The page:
SACRAMENTO — Masaharu Ono, 92, who is accused of killing his wife at their south Sacramento home, is near death in hospice care, The Sacramento Bee reported on April 21.
The newspaper quoted court documents as saying that Ono is ravaged by dementia and diagnosed with terminal liver failure.
Ono was the oldest inmate at Sacramento County Main Jail when he was arrested at 89 in the death of his wife, Hiroko, 83, in June 2014. A Sacramento Superior Court judge on April 7 ordered his release to Kaiser Permanente South Sacramento to be placed in hospice care. He was last reported to be at a senior center in Rocklin.
According to court records, Ono had been hospitalized for days before the April 7 order, with a Kaiser physician noting to Ono’s attorneys on April 3 that their client was “bed-bound, malnourished, and not eating enough to sustain life.”
The doctor also said that Ono lacked the capacity to make decisions for himself — his niece has power of attorney — and he probably had less than six months to live.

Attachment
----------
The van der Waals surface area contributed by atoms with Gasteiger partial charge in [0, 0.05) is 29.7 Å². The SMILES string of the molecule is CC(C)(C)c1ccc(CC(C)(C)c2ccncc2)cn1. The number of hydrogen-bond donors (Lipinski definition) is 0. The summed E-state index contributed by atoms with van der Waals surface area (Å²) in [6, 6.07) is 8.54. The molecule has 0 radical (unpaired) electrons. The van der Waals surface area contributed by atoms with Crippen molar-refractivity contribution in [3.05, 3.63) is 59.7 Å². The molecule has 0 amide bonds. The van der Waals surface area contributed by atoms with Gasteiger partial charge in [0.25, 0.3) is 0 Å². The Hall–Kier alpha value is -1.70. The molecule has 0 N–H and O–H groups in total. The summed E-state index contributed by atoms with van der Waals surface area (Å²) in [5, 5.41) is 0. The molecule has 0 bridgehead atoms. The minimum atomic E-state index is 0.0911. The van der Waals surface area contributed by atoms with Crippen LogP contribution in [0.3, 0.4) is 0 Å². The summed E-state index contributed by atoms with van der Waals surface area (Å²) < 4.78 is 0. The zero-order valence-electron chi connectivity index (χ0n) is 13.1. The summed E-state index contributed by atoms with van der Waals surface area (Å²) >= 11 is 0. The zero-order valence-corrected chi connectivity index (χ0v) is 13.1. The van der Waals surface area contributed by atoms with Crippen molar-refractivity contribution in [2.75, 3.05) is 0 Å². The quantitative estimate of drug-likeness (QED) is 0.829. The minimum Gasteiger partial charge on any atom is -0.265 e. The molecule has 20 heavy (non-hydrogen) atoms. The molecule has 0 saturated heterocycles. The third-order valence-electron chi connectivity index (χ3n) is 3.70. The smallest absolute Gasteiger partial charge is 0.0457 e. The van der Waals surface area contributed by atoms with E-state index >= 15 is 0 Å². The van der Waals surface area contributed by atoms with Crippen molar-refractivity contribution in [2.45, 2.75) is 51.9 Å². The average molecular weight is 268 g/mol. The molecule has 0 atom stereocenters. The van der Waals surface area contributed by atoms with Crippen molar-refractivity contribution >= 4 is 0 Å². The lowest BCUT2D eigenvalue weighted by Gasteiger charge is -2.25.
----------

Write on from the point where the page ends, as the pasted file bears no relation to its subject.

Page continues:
Although prosecutors wanted Ono to be returned to jail, defense attorney Tiffanie Leon-Synnott requested compassionate release and asked that he “have appropriate medical comfort care in his last days.”
Originally from Japan, the Onos had lived in a mobile home park for years after moving from the Bay Area. When Sacramento County sheriff’s deputies were called to their residence by the park’s manager three years ago, they found Hiroko Ono stabbed to death in one of the rooms.
According to prosecutors, Masaharu Ono at first denied having anything to do with his wife’s death, but later told deputies he dragged her body into a bedroom and covered it with a blanket.
Some neighbors told The Bee that Ono was gentle and that the couple rarely fought, but other neighbors said the couple appeared to be showing signs of dementia. A family member also said that Ono was a devoted husband and not prone to violence.
Ono, who required an interpreter during court proceedings, initially faced murder charges, but a Sacramento judge deemed him mentally incompetent to stand trial.